Know These 4 Facts About Life To Reach Your Potential

You’ll be a better person if you’re aware of these.

The self-help industry is funny. We run after tips and tricks yet, the defining moments of our lives never come from them. Learning the latest productivity hack or a computerized meditation program will not help you light a fire under your a**.

But, embracing death, for instance, can push you to limits you never thought you were capable of.

As another example, reading “The 4-Hour Workweek” didn’t do so much for me as reading the “The Subtle Art of Not Giving a F*ck” did.

It’s not that Tim Ferris isn’t as good of a writer as Mark Manson. The point is, the former lays out a few hacks to build a lifestyle business, whereas the latter challenges a lot of fundamental psychological blocks that people deal with. In this particular case, if someone asks me which book they should read, I’ll go with the latter.

At least I can say that for myself.

The point is this — every single moment of growth in my life has happened when I’ve swallowed a hard pill.

When I look back to the young and ambitious 15-year-old me, I realize the reason I couldn’t achieve what I wanted to was always due to a lack of embracing the uncomfortable.

No, I’m not talking about going outside my comfort zone. I’m talking about embracing certain truths that were right in front of my face. Yet, I ever took the time to notice, let alone explore them.

Here are some things I’ve learned recently that have again changed the way I look at success and life. I hope they do the same for you.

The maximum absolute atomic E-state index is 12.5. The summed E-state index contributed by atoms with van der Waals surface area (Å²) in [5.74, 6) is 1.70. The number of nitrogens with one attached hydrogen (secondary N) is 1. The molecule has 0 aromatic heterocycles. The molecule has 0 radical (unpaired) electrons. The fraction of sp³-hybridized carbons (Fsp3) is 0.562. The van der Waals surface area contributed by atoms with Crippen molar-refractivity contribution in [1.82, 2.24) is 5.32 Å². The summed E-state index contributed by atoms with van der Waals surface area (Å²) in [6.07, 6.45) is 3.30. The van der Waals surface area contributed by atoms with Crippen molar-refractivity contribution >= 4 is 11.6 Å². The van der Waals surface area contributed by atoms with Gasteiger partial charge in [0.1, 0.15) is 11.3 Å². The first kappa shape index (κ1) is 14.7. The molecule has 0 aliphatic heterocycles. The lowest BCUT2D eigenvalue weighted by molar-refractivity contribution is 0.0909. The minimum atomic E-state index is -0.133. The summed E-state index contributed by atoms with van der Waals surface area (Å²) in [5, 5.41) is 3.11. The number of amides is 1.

Your Definition of Success Is Completely Arbitrary

Most of us either pick our definitions of success

  • from the outside world, or

  • to fill the holes in our own psyche.

Let’s take it one at a time.

First, your definition of “success” comes from your environment, not inside you. It’s the reason why many people think entrepreneurship is about cash lying on the bed with models on top of it who just flew in with a private jet on an island in Pattaya.

When you see most people doing one thing around you, you come to believe that’s what a “successful” life is. Decades ago it wasn’t uncommon for a child to adopt his father’s profession. Since he was always surrounded by doctors, engineers, etc, he thought that’s the only way to become successful.

As communication around the globe became better, the world became a smaller place. People started hearing about different fields. But more importantly, they heard stories that convinced them that a different life is possible. That it’s possible to start with nothing and build the life you want.